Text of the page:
New data shows that a six-year, $287 million campaign implemented by the American military to help soldiers feel more optimistic about their future, more than half of the soldiers surveyed felt pessimistic about their futures.
Out of the roughly 770,000 soldiers surveyed, 403,564 soldiers agreed with statements such as, “I rarely count on good things happening to me.” Almost half of the soldiers attested they had little satisfaction in their jobs or felt committed to their work, according to USA Today.
Retired vice admiral Norb Ryan, head of the Military Officers Association of America, and Joyce Raezer, executive of the National Military Family Association, said the causes of the downturn in soldiers’ morale could be attributed to two causes: fourteen years of war and the decisions by the Obama Administration to cut funding for the military. Others opine that the pay has not changed significantly in recent years, the deployment schedules have not changed, the ancillary benefits have not changed, but what has changed is “senior leaders so cowed by civilian authority that they will throw anyone under a bus to preserve the image of the military.”
The Washington Times reported last December that the morale drop coincided with Barack Obama’s tenure; between 2009 and December 2014, the percentage of soldiers who thought their lives were good or excellent plummeted from 91% to 56%.
58% of the soldiers had trouble sleeping, 56% scored poorly with nutrition, and 39% scored poorly regarding trust in their leadership or their peers. Only 14% felt their nutrition was good and they were sleeping well enough. Two-thirds of soldiers scored borderline or worse when it came to “catastrophic thinking.”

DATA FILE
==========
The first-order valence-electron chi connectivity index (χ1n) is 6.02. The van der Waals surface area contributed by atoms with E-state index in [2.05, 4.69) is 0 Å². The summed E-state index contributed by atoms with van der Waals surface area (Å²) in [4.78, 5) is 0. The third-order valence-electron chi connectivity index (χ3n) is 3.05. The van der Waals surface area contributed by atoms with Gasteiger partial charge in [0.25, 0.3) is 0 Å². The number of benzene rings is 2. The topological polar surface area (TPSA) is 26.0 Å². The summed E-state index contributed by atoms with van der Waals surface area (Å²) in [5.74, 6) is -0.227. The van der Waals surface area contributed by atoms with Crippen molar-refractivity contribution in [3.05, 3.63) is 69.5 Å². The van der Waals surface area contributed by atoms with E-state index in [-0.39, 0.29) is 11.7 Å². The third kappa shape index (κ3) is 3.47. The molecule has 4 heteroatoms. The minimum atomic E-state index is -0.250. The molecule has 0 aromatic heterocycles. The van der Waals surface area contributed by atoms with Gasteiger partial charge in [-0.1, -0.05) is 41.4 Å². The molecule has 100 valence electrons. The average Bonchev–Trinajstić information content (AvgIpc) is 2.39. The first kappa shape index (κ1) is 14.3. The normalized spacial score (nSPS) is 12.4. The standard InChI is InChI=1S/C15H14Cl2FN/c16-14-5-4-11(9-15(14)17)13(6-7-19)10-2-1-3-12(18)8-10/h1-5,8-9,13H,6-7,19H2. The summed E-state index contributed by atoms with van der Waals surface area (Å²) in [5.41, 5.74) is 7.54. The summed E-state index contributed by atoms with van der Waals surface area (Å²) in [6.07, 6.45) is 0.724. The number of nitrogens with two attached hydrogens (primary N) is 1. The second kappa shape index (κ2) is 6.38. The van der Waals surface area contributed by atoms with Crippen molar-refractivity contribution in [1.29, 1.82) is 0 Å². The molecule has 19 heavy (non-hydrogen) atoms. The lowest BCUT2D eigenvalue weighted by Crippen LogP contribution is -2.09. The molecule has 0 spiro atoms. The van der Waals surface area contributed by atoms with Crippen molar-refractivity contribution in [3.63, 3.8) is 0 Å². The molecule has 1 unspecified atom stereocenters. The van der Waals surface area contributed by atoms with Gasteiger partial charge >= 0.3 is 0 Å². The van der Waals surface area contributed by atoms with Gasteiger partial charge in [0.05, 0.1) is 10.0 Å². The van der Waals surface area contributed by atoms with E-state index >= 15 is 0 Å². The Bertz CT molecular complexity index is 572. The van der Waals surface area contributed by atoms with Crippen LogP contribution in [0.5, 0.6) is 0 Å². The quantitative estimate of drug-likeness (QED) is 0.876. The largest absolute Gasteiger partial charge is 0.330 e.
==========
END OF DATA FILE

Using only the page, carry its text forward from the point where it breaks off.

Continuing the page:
The Army started the program in 2009 intended to stimulate a more positive outlook among soldiers, creating a confidential, online questionnaire for the military. But USA Today asserts that the data secured by the study indicates that the program failed.
The Army disputed USA Today’s findings; Sharyn Saunders, chief of the Army Resiliency Directorate, which compiled the data, said, “I’ve sat and looked at your numbers for quite some time and our team can’t figure out how your numbers came about.” When USA Today responded by supplying Army documents supporting its assertions, her office replied that the formulas used to ascertain the results were obsolete, stating, “We stand by our previous responses.”
The Army estimated that the threshold for a positive result that was used for the data USA Today found was too high; once the threshold was lowered to what the Army felt was a more reasonable standard, only 9% of the soldiers scored poorly in optimism.
Interestingly, the data USA Today relied on showed over 400,000 soldiers or 53% expressing satisfaction or extreme satisfaction with their marriage, personal relationship, or family.
Scientists from the National Academy of Sciences asserted last year that the resiliency program showed no evidence of stopping mental illness, adding that the program could give soldiers a false sense of resiliency. The Army continued with the program anyway; last month the Army explained, “The Army funds this program because the Army values the lives of soldiers and wants to instill skills and competencies that will enhance their connections, relationships and ability to mitigate stressors and exercise help seeking behaviors through their life.”